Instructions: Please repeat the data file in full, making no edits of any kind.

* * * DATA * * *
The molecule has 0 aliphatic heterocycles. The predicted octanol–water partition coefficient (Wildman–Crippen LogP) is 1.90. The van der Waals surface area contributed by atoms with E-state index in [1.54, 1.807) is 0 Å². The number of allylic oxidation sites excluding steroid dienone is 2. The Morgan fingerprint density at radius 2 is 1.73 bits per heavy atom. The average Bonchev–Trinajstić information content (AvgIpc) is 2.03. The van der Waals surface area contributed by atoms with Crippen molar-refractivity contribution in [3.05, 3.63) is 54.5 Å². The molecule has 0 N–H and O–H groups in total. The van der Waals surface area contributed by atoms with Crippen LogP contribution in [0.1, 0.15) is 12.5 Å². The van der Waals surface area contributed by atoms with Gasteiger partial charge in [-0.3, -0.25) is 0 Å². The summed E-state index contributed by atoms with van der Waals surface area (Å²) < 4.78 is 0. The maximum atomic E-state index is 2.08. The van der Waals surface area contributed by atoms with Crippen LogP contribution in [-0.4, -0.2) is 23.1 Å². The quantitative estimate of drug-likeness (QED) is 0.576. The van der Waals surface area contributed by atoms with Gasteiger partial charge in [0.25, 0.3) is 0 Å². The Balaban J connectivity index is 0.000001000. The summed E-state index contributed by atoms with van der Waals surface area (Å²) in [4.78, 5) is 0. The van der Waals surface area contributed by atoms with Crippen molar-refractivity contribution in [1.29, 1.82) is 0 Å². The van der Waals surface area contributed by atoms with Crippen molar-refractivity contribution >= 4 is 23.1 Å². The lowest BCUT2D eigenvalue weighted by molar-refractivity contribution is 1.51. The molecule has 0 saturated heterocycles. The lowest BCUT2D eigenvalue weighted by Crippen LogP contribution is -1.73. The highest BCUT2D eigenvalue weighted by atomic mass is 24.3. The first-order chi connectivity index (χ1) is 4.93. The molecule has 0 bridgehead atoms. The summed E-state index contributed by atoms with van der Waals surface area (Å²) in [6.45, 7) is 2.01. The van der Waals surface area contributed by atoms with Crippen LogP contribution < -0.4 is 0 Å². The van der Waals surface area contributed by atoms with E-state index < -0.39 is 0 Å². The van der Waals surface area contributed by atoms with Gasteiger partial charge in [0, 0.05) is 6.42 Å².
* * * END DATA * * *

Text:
The molecule has 0 aliphatic heterocycles. The predicted octanol–water partition coefficient (Wildman–Crippen LogP) is 1.90. The van der Waals surface area contributed by atoms with E-state index in [1.54, 1.807) is 0 Å². The number of allylic oxidation sites excluding steroid dienone is 2. The Morgan fingerprint density at radius 2 is 1.73 bits per heavy atom. The average Bonchev–Trinajstić information content (AvgIpc) is 2.03. The van der Waals surface area contributed by atoms with Crippen molar-refractivity contribution in [3.05, 3.63) is 54.5 Å². The molecule has 0 N–H and O–H groups in total. The van der Waals surface area contributed by atoms with Crippen LogP contribution in [0.1, 0.15) is 12.5 Å². The van der Waals surface area contributed by atoms with Gasteiger partial charge in [-0.3, -0.25) is 0 Å². The summed E-state index contributed by atoms with van der Waals surface area (Å²) < 4.78 is 0. The maximum atomic E-state index is 2.08. The van der Waals surface area contributed by atoms with Crippen LogP contribution in [-0.4, -0.2) is 23.1 Å². The quantitative estimate of drug-likeness (QED) is 0.576. The van der Waals surface area contributed by atoms with Gasteiger partial charge in [0.25, 0.3) is 0 Å². The Balaban J connectivity index is 0.000001000. The summed E-state index contributed by atoms with van der Waals surface area (Å²) in [4.78, 5) is 0. The van der Waals surface area contributed by atoms with Crippen molar-refractivity contribution in [1.29, 1.82) is 0 Å². The van der Waals surface area contributed by atoms with Crippen molar-refractivity contribution >= 4 is 23.1 Å². The lowest BCUT2D eigenvalue weighted by molar-refractivity contribution is 1.51. The molecule has 0 saturated heterocycles. The lowest BCUT2D eigenvalue weighted by Crippen LogP contribution is -1.73. The highest BCUT2D eigenvalue weighted by atomic mass is 24.3. The first-order chi connectivity index (χ1) is 4.93. The molecule has 0 bridgehead atoms. The summed E-state index contributed by atoms with van der Waals surface area (Å²) in [6.45, 7) is 2.01. The van der Waals surface area contributed by atoms with Crippen LogP contribution < -0.4 is 0 Å². The van der Waals surface area contributed by atoms with E-state index < -0.39 is 0 Å². The van der Waals surface area contributed by atoms with Gasteiger partial charge in [0, 0.05) is 6.42 Å².